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The NSA Causes an Atlantic Blunder

Posted in Action, Europe, Free/Libre Software at 12:14 pm by Dr. Roy Schestowitz

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Summary: US-EU relations suffer from revelations about espionage (with help from the NSA) and trust generally erodes

Occasionally we explain how Free software helps privacy, which helps whistleblowers, who in turn help fight financial disparity and fraud. Well, it seems like the Free software which helped Snowden reach journalists safely (and Microsoft SharePoint, the proprietary system which was broken enough for Snowden to access and download documents from) sure helps in many other ways, ending the cross-national deals which serve nothing but massive corporations. Let’s review the news to understand what has been happening.

In Europe, US data sharing has been suspended [1] and the EU Parliament has some harsh words [2] (Britain has been left red-faced [3,4]). The British press has been unable to spin the embarrassing revelations it must cover to retain some credibility [5,6] and other British press [7] covered the protests in the United States itself [8] (US media is being gagged by the NSA to the extent possible [9] and Facebook is part of the problem now [10]). The NSA’s site has gone down [11,12] and the EFF advises people to regain privacy [13] now that the NSA even harvests contact lists [14] (it’s considered to be a crime when others do that, as shown in the ‘Weev’ case).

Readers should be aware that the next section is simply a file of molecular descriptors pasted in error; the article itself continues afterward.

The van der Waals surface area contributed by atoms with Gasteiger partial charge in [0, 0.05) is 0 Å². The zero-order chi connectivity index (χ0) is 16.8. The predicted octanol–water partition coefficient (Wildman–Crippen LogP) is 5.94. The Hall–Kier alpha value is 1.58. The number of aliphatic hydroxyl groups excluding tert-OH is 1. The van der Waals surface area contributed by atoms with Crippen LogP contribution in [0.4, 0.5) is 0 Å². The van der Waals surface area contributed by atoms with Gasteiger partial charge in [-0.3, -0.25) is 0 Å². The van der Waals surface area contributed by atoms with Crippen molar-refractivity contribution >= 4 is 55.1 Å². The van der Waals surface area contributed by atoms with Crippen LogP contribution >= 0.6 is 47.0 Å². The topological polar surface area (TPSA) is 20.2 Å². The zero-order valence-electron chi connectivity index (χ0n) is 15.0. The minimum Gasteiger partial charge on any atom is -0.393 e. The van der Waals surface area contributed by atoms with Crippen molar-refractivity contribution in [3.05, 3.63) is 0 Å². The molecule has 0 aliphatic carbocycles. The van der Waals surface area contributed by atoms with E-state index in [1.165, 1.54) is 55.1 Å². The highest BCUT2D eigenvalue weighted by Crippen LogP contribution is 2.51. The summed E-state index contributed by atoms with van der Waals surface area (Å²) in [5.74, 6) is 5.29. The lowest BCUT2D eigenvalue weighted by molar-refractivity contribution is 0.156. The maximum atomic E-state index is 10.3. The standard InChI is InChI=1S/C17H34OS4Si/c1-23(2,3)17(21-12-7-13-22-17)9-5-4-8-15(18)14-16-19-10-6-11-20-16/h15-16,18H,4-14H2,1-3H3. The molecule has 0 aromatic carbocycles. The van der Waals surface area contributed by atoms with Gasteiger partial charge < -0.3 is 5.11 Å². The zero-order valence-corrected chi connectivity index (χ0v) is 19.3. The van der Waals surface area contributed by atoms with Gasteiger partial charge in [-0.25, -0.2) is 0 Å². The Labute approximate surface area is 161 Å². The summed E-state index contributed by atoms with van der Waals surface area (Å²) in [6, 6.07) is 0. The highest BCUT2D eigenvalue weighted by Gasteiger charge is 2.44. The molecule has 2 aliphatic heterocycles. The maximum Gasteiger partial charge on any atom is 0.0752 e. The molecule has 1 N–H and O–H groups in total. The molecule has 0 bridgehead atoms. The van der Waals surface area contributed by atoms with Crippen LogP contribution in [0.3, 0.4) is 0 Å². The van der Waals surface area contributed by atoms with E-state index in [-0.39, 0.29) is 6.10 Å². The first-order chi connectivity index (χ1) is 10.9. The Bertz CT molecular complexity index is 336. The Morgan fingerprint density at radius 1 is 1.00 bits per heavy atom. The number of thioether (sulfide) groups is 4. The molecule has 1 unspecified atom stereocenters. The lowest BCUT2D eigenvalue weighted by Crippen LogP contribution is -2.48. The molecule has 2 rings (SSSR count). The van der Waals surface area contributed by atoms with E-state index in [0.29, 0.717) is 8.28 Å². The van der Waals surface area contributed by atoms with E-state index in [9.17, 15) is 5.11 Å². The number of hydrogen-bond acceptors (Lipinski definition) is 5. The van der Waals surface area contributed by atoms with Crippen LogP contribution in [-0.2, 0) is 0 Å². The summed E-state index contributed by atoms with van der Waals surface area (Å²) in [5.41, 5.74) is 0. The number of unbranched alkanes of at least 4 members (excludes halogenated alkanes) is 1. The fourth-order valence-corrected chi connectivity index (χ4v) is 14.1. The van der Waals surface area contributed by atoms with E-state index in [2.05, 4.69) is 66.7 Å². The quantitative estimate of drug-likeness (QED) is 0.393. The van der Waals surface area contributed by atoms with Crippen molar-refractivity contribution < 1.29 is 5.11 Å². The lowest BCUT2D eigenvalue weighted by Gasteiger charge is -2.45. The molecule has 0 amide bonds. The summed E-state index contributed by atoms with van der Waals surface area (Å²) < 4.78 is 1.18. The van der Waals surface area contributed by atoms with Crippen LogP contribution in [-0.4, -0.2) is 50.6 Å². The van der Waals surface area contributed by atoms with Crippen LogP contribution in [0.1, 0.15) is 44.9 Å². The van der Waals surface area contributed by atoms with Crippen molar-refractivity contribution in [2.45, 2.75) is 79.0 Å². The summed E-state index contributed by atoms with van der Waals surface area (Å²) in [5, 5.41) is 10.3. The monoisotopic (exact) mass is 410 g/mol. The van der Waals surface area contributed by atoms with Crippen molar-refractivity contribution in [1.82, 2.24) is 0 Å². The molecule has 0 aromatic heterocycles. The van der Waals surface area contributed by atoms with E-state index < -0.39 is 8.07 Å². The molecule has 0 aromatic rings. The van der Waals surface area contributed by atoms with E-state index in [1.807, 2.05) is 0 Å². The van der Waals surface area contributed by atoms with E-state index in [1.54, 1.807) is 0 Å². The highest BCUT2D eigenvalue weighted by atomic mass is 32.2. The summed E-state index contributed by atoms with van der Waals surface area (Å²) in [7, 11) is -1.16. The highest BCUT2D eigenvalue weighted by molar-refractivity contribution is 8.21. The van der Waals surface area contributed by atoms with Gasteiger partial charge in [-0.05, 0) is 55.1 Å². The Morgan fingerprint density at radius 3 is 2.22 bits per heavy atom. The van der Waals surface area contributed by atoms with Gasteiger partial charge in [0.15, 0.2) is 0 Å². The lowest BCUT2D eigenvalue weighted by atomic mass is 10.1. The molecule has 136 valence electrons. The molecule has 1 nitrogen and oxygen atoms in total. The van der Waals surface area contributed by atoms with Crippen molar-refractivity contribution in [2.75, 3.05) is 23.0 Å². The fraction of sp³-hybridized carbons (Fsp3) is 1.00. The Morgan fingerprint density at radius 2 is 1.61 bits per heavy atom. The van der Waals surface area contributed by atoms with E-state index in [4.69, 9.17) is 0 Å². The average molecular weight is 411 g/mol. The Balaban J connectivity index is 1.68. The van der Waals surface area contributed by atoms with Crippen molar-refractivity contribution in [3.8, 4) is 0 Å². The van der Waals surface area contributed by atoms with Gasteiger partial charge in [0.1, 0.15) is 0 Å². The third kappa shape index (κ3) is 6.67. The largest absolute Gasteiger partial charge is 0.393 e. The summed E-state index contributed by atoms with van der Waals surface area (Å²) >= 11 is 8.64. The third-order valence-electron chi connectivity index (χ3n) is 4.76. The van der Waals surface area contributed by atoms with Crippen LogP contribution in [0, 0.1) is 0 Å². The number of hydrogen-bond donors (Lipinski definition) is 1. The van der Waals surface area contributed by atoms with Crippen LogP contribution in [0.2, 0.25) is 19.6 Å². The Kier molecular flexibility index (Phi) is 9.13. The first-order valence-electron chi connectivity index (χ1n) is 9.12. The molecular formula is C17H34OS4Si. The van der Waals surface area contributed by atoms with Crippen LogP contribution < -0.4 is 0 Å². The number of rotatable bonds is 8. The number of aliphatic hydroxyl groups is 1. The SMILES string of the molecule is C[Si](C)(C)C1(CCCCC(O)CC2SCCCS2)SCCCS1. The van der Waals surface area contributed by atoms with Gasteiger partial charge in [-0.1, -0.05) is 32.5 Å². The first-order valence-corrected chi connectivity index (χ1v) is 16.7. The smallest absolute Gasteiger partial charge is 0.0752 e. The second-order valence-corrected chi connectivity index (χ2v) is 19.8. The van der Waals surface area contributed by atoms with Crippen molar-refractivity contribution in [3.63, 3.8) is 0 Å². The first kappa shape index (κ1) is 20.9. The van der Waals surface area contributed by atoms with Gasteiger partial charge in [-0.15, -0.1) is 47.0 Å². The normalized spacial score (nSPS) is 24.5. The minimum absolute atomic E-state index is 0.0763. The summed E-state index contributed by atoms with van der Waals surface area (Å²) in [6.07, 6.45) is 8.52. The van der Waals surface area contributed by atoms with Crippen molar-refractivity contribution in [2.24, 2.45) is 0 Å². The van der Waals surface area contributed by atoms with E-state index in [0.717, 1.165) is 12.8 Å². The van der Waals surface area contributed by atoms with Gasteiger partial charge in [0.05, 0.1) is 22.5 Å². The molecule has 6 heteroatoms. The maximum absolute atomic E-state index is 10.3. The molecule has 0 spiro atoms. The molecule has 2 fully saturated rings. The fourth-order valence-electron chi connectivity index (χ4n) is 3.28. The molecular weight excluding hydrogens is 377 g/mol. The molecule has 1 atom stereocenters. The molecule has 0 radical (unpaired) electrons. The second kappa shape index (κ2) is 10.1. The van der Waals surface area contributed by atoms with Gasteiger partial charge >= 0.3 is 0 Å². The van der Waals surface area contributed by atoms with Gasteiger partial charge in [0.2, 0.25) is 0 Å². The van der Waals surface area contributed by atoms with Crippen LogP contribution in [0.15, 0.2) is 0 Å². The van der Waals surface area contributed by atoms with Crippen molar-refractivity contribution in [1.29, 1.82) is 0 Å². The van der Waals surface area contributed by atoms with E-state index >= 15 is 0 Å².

“Never mind those Atlantic deals which serve only multi-nationals’ greed; the Atlantic ocean has become the grid for large-scale NSA surveillance through fiber.”“Pirate” parties in Europe have become very vocal about this [15,16], whereas one GOP congressman earned unwanted attention when he said Europe should be grateful for NSA spying [17]. He wants people in Europe to think that it’s about terrorism when in fact, based on new reports [18-20], the NSA monitored 60 million phone calls in Spain in one month alone. Either there are millions of terrorists there or the NSA is totally out of touch. Europe and south America find common ground here [21] as cases of espionage get revealed; it’s not about terrorism at all. Annie Machon, an MI5 whistleblower, gives her views on this [22-23] (naming “Open Source” on TV) and “Open Source Pundits” too become vocal [24].